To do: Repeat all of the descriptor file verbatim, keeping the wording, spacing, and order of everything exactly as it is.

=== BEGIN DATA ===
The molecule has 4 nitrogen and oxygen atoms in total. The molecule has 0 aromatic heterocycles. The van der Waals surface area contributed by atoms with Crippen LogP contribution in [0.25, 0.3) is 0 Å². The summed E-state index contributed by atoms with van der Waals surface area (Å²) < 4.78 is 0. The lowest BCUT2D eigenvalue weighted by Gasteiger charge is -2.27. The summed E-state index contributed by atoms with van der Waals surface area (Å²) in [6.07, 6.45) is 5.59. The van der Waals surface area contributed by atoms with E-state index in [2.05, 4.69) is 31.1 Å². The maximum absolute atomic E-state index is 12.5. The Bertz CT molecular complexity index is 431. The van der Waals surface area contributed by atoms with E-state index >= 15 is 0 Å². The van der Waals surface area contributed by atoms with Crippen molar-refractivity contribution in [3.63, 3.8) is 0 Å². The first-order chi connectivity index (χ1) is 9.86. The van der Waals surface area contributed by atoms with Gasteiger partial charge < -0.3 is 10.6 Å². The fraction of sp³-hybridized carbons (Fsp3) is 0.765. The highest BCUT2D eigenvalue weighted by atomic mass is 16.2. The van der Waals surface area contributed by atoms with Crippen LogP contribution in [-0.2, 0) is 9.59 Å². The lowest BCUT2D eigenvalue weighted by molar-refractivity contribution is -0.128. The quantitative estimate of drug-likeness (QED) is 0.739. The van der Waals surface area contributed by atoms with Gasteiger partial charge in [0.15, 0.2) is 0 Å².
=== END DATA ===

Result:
The molecule has 4 nitrogen and oxygen atoms in total. The molecule has 0 aromatic heterocycles. The van der Waals surface area contributed by atoms with Crippen LogP contribution in [0.25, 0.3) is 0 Å². The summed E-state index contributed by atoms with van der Waals surface area (Å²) < 4.78 is 0. The lowest BCUT2D eigenvalue weighted by Gasteiger charge is -2.27. The summed E-state index contributed by atoms with van der Waals surface area (Å²) in [6.07, 6.45) is 5.59. The van der Waals surface area contributed by atoms with E-state index in [2.05, 4.69) is 31.1 Å². The maximum absolute atomic E-state index is 12.5. The Bertz CT molecular complexity index is 431. The van der Waals surface area contributed by atoms with E-state index >= 15 is 0 Å². The van der Waals surface area contributed by atoms with Crippen molar-refractivity contribution in [3.63, 3.8) is 0 Å². The first-order chi connectivity index (χ1) is 9.86. The van der Waals surface area contributed by atoms with Gasteiger partial charge < -0.3 is 10.6 Å². The fraction of sp³-hybridized carbons (Fsp3) is 0.765. The highest BCUT2D eigenvalue weighted by atomic mass is 16.2. The van der Waals surface area contributed by atoms with Crippen LogP contribution in [-0.2, 0) is 9.59 Å². The lowest BCUT2D eigenvalue weighted by molar-refractivity contribution is -0.128. The quantitative estimate of drug-likeness (QED) is 0.739. The van der Waals surface area contributed by atoms with Gasteiger partial charge in [0.15, 0.2) is 0 Å².